Dream Clients: The Beginning
Clients are a moving force for anyone running a solo creative business (freelance designers, writers, filmmakers, etc.).
To start, I'd say that this guide is not for you if you're just getting started. Finding your dream clients is only possible when you already have clients. On how to get your first clients, read this and this article first.
Clients are a moving force for anyone running a solo creative business (freelance designers, writers, filmmakers, etc.). You need to serve the ones you have and always think about where the new clients will come from.
When I started freelancing, I was taking any clients willing to give me work. And that's how it works. That's how I get paid to support my family and grow.
In 2017 I made a decision that has completely changed the way I do my work until now. I decided to raise my rates 4x times and never take smaller jobs than that rate.
For about two months, I had no incoming client work. Most of my existing clients declined to work at such a rate. But I promised myself never to take smaller jobs, so I had to keep it.
I continued to apply to projects on Upwork, but most of the clients treated my rate as highly expensive. But then, one day, a client responded to my proposal and agreed to work with me on the suggested rate. I was utterly shocked and happy.
I started following a simple rule to raise my rates with each new client. Soon, I had to leave Upwork as a platform for finding clients because the price I was working with was not suitable for the types of clients looking for freelancers there.
I started to find other ways to land better and higher-paying clients. I talked about them in my previous article, "No followers? No problem." where I outlined a few ways I used to land new clients without a significant social media presence.
At some point, I realized that I had the power to say no. Even if I needed that job to pay my bills, declining it to have peace of mind was a much higher priority. As I started gaining new leads, I said no much more often than I did when I started. I finally realized who I want to be working with and what matters most to me.
And this story moves us to the first step in finding your dream clients.
Take a moment and think. Which businesses align with your interests? Your passions? Your values? Your way of living? Your strengths?
Like identifying an ideal client avatar for your first client, you need to define the people or companies who will be your dream clients.
Now, when you know your dream client, how to get them to work with you? That is what the second part of this article will be about.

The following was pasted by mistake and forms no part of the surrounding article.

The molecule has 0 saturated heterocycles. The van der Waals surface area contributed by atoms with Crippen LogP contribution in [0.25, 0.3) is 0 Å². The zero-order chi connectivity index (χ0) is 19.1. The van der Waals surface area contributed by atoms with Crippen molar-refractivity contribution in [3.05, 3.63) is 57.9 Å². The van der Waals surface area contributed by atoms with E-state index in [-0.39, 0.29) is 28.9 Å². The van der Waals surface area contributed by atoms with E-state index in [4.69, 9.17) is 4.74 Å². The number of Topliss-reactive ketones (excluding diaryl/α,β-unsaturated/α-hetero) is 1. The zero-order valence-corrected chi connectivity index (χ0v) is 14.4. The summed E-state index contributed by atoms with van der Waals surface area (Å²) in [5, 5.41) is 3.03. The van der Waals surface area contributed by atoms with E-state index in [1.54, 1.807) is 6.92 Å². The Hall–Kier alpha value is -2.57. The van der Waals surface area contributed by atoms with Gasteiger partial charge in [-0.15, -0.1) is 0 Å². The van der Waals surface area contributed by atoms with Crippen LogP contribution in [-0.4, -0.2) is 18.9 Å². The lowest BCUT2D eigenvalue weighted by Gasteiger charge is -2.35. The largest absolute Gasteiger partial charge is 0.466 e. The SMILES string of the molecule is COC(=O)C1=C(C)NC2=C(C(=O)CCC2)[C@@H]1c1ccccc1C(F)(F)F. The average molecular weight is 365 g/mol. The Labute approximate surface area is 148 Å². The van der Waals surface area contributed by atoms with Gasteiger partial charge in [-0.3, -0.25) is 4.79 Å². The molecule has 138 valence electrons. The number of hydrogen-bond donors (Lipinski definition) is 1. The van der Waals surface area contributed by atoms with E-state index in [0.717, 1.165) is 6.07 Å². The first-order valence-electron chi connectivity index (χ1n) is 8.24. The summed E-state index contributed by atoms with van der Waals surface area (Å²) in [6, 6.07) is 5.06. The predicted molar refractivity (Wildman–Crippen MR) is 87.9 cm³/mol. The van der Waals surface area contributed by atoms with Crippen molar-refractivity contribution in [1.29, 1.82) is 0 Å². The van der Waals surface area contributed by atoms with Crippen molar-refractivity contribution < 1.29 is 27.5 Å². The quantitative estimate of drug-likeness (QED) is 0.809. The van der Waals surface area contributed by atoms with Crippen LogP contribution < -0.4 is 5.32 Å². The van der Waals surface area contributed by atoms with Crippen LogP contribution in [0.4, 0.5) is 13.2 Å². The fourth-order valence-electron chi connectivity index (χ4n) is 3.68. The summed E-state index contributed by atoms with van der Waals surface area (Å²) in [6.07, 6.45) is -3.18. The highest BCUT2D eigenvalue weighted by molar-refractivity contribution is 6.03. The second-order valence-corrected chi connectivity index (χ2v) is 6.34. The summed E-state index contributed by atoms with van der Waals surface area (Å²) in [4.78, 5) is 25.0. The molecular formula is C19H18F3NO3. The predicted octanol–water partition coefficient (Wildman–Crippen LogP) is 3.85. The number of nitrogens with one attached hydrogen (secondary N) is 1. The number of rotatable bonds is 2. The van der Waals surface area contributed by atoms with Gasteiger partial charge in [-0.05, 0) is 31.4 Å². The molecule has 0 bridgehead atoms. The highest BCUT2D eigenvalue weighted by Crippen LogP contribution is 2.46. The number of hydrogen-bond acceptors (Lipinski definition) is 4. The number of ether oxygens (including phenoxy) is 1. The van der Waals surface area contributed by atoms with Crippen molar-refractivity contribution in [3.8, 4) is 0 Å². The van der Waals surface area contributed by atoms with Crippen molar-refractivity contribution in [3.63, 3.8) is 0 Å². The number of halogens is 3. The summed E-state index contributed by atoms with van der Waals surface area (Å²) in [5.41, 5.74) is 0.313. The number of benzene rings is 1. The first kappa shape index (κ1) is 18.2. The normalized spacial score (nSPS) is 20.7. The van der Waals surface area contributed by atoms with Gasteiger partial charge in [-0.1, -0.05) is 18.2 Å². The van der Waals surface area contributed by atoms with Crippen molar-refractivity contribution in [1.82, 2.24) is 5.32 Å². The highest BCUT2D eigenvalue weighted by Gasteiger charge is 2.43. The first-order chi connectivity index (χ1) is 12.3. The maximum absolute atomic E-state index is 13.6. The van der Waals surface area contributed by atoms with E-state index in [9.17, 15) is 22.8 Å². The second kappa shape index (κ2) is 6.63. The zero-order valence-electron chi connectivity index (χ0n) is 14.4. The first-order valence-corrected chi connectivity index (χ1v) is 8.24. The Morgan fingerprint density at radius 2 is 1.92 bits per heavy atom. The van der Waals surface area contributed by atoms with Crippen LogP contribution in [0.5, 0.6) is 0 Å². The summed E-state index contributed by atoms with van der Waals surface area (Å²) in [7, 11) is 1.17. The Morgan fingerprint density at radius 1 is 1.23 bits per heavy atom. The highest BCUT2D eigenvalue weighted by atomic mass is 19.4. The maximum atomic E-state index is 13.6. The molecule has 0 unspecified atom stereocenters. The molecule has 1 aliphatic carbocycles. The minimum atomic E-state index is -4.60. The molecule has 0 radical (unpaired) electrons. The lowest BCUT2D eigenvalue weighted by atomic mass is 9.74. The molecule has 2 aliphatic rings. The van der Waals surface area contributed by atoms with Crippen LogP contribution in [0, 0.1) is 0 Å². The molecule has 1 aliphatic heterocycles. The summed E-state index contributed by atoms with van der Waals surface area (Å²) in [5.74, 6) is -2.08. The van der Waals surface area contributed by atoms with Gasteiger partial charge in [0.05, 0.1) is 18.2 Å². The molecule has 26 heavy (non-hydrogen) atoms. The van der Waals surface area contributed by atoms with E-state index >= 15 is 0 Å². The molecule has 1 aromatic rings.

I will present a strategy that I've personally used to land some of my favorite clients. These were clients that I proactively identified, researched, targeted, reached out to, and eventually sold. They turned into engaging, enjoyable jobs, favorite portfolio pieces, and successful, award-winning design outcomes.
At the beginning of this article, I mentioned that you need to have an active client base to find your dream clients. If you're just getting started, you should learn to land your first clients. You will need time to build your experience and reputation, refine your process and message.
If your dream clients would want to research you, what would they find? Make sure you have past client reviews or recommendations to back up your work.
But what if your clients didn't leave you a review? It's not a hard job to get a few of them. Here is how I asked my clients to leave their feedback.
Explain to your client how reviews help your business thrive. I frequently use the phrase "Reviews assist people who are similar to you to find me.
Often people avoid writing reviews because they don't know what to say. Assist in addressing their concerns by providing your client with a list of questions to consider before writing a review for you. Here are some of my favorite questions to ask when requesting a review:
Why did you choose me as your service provider?
What service did I perform for you?
How would you rate the service you received? (Provide a rating scale)
In what areas did I meet or exceed your expectations?
In which areas can I improve?
Would you recommend me to others?
Some people believe that a review must be official. They postpone it because they don't think they're good enough writers. After asking them if they'd spend 3-5 minutes writing a review for me, I'd say: "It doesn't have to be official or anything – think of how you would describe your experience with me if your closest friend were getting married!"
The longer your client has to search for your Facebook page or Google Business account, or LinkedIn profile, the less likely they will leave a review. Make it easy for them by including links to the specific location where you want them to post a review.